The open-plan design of Foster + Partners’ Bexley academy was derided when it opened six years ago, and it has since suffered a leaky roof and peeling paint. Still, staff and students all really love it

When it opened in 2002, Bexley Business Academy grabbed the headlines. It was officially opened by Tony Blair, as the first of his programme of city academies to operate independently, yet be nearly entirely state funded. The Bexley academy fitted the old Labour bill, as it was located in the socially deprived new town of Thamesmead in south-east London and replaced a failing school placed in special measures by the Department for Education and Skills. The controversial New Labour twist was that it was sponsored by property developer, Sir David Garrard, who donated £2m of the £31m capital funding and brought in the school’s leading staff and the design team led by Foster + Partners.

Foster’s building was as revolutionary and controversial as the school’s educational concept. Designed to house 1,350 students, it was a slick, three-storey building with adjustable fins on the outside and all open plan on the inside, with 20 classrooms opening onto a trio of huge light-filled atriums. It won a coveted RIBA National Award and was even shortlisted for the Stirling prize.

Four years after opening, Garrard became embroiled in the cash-for-honours scandal, and Building was barred from visiting the school. But two years later, the edginess has calmed – partly because Garrard has come through the cash-for-honours saga with a clean bill of health. Building was welcomed by the school’s current chief executive, Sam Price, and principal, Duncan Spalding. Together with the staff and students, they have quite a story to tell.

Yes, they have achieved educational success, with GCSE pass marks jumping eightfold over six years and the new building fostering a palpable sense of pride among staff and students. On the other hand, the building has had more than its fair share of problems. These range from the predictable spread of noise among the open-plan classrooms to a list of technical defects including peeling paint, leaking roofs, flimsy partitions and foul-smelling drains.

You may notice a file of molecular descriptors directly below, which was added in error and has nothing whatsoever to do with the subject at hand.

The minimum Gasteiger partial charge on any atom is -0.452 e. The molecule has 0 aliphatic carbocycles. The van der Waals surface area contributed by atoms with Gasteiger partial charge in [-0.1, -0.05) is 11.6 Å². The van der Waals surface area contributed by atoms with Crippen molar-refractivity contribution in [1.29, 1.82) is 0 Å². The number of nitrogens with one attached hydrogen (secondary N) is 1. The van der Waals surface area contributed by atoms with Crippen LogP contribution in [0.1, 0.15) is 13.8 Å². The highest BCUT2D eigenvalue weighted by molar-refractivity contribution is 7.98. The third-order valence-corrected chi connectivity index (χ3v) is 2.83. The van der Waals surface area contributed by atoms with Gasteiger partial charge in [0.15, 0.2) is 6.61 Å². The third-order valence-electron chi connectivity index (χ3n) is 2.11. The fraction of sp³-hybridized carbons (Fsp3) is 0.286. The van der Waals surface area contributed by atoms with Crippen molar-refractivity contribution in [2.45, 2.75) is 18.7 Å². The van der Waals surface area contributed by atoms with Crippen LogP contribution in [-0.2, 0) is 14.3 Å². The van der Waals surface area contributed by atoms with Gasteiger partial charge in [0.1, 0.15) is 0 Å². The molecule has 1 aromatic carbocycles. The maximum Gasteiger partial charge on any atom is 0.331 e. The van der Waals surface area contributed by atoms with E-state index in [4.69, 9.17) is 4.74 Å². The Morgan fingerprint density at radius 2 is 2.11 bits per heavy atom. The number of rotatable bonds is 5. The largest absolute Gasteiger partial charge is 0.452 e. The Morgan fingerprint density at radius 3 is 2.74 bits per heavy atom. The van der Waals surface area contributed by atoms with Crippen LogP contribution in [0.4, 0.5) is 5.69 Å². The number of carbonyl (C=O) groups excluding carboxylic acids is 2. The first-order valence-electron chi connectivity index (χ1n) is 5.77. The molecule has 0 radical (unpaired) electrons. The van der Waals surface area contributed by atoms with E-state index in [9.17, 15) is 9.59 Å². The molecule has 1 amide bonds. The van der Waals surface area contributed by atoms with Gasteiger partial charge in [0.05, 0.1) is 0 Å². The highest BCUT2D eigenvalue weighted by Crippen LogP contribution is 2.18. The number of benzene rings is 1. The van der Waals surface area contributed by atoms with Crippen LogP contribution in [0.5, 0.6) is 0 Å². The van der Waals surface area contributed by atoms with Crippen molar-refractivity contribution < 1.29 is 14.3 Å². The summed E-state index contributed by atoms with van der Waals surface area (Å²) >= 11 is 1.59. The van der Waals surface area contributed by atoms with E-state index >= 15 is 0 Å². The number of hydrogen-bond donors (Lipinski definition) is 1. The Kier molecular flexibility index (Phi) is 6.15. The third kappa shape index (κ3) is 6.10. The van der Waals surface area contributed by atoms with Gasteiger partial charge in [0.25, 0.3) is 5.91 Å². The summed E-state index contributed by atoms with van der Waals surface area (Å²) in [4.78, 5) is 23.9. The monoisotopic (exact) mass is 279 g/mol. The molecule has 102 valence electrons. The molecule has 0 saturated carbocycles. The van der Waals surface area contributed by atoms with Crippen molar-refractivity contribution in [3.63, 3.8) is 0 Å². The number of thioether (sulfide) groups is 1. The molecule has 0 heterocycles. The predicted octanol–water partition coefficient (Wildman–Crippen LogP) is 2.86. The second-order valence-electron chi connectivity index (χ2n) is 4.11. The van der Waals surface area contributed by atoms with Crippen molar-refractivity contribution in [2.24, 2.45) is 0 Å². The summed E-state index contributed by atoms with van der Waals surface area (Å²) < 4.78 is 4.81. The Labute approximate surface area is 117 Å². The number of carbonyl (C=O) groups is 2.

On the educational front, Spalding expects that this year nearly half the students will attain five or more GCSE passes at grade C or above, whereas only 6% achieved this in the defunct failing school. In addition, the school now boasts a sixth form of 130 students, whereas none existed before. Spalding attributes most of the educational success to the staff, but acknowledges that the building has contributed by providing efficient teaching spaces and engendering a sense of community and belonging.

When it comes to the building’s problems the most glaring of these was the open-plan arrangement. To be fair, the idea did not emanate from Foster + Partners, but from the original chief executive, Valerie Bragg, who hoped this would provide transparency and stimulate learning through interaction. But students and staff all agree that teaching and learning in the classrooms were undermined by external distractions and the spread of noise from the rest of the building. “It also inhibited risk-taking and excitement in the classroom, as this might impinge on other classes,” adds Spalding.

To remedy the problem, clear-glazed partitions were installed last year to separate classrooms from the adjoining circulation decks and atriums. The £600,000 bill was split between the school’s revenue budget and the local education authority. The partitions have had the liberating effect of blocking noise while retaining the original transparency. “Transparency is the key advantage of this building,” enthuses Spalding. “It allows me to keep an eye on what’s going on all over the school, and new teachers feel visible and not shut away.”

The other serious architectural shortcoming is the sports hall, which, along with its two adjoining changing rooms, is undersized. The hall is just three badminton courts in area – less than the minimum school size of four courts. The changing rooms were also designed for a maximum of 25 students each, but often have to cope with 80 students at a time. “They’re too cramped, hot and sticky,” says Marlon Button, head of PE. Chief executive Sam Price adds: “As a result, a lot of kids just don’t want to do PE.”